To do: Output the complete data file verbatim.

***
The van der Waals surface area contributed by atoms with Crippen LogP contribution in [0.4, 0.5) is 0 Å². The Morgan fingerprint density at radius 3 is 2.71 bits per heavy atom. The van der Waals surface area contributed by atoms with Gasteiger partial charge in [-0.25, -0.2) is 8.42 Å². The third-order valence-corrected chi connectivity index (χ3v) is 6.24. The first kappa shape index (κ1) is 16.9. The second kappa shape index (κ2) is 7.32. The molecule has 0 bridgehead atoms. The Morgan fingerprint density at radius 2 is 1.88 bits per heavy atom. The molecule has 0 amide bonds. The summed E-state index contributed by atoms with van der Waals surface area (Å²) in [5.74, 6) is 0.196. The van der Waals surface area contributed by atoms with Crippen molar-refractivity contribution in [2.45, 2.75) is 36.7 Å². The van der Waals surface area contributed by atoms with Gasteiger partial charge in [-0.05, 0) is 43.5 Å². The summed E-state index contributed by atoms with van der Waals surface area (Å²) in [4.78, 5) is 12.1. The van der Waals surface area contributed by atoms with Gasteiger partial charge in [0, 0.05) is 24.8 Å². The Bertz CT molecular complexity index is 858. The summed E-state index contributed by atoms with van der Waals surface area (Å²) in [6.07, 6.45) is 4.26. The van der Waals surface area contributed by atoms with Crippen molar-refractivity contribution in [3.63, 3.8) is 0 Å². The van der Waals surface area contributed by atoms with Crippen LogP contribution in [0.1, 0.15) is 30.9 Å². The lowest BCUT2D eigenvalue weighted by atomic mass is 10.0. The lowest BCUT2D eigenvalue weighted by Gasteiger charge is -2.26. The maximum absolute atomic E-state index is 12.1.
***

The van der Waals surface area contributed by atoms with Crippen LogP contribution in [0.4, 0.5) is 0 Å². The Morgan fingerprint density at radius 3 is 2.71 bits per heavy atom. The van der Waals surface area contributed by atoms with Gasteiger partial charge in [-0.25, -0.2) is 8.42 Å². The third-order valence-corrected chi connectivity index (χ3v) is 6.24. The first kappa shape index (κ1) is 16.9. The second kappa shape index (κ2) is 7.32. The molecule has 0 bridgehead atoms. The Morgan fingerprint density at radius 2 is 1.88 bits per heavy atom. The molecule has 0 amide bonds. The summed E-state index contributed by atoms with van der Waals surface area (Å²) in [5.74, 6) is 0.196. The van der Waals surface area contributed by atoms with Crippen molar-refractivity contribution in [2.45, 2.75) is 36.7 Å². The van der Waals surface area contributed by atoms with Gasteiger partial charge in [-0.05, 0) is 43.5 Å². The summed E-state index contributed by atoms with van der Waals surface area (Å²) in [4.78, 5) is 12.1. The van der Waals surface area contributed by atoms with Gasteiger partial charge in [0, 0.05) is 24.8 Å². The Bertz CT molecular complexity index is 858. The summed E-state index contributed by atoms with van der Waals surface area (Å²) in [6.07, 6.45) is 4.26. The van der Waals surface area contributed by atoms with Crippen molar-refractivity contribution in [3.63, 3.8) is 0 Å². The van der Waals surface area contributed by atoms with Crippen LogP contribution in [0.1, 0.15) is 30.9 Å². The lowest BCUT2D eigenvalue weighted by atomic mass is 10.0. The lowest BCUT2D eigenvalue weighted by Gasteiger charge is -2.26. The maximum absolute atomic E-state index is 12.1.